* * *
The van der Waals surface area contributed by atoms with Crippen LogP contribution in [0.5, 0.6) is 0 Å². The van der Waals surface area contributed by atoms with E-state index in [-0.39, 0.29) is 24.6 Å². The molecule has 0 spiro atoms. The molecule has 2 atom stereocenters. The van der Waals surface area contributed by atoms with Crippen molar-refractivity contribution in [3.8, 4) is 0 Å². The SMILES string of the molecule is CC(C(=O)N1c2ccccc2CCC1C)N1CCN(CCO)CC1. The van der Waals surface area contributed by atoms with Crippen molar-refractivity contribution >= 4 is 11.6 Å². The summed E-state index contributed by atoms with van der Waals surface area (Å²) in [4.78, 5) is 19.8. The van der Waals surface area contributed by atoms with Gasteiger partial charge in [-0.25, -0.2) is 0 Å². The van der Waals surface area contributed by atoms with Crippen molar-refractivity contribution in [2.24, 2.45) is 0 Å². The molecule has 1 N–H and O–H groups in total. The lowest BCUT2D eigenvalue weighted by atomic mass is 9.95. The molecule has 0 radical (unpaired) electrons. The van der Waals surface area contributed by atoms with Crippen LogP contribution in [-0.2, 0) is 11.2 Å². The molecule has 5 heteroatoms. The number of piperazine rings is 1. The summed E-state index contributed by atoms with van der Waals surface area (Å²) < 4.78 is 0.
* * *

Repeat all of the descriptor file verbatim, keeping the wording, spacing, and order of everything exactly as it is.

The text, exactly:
The van der Waals surface area contributed by atoms with Crippen LogP contribution in [0.5, 0.6) is 0 Å². The van der Waals surface area contributed by atoms with E-state index in [-0.39, 0.29) is 24.6 Å². The molecule has 0 spiro atoms. The molecule has 2 atom stereocenters. The van der Waals surface area contributed by atoms with Crippen molar-refractivity contribution in [3.8, 4) is 0 Å². The SMILES string of the molecule is CC(C(=O)N1c2ccccc2CCC1C)N1CCN(CCO)CC1. The van der Waals surface area contributed by atoms with Crippen molar-refractivity contribution >= 4 is 11.6 Å². The summed E-state index contributed by atoms with van der Waals surface area (Å²) in [4.78, 5) is 19.8. The van der Waals surface area contributed by atoms with Gasteiger partial charge in [-0.25, -0.2) is 0 Å². The van der Waals surface area contributed by atoms with Crippen molar-refractivity contribution in [2.24, 2.45) is 0 Å². The molecule has 1 N–H and O–H groups in total. The lowest BCUT2D eigenvalue weighted by atomic mass is 9.95. The molecule has 0 radical (unpaired) electrons. The van der Waals surface area contributed by atoms with Crippen LogP contribution in [-0.2, 0) is 11.2 Å². The molecule has 5 heteroatoms. The number of piperazine rings is 1. The summed E-state index contributed by atoms with van der Waals surface area (Å²) < 4.78 is 0.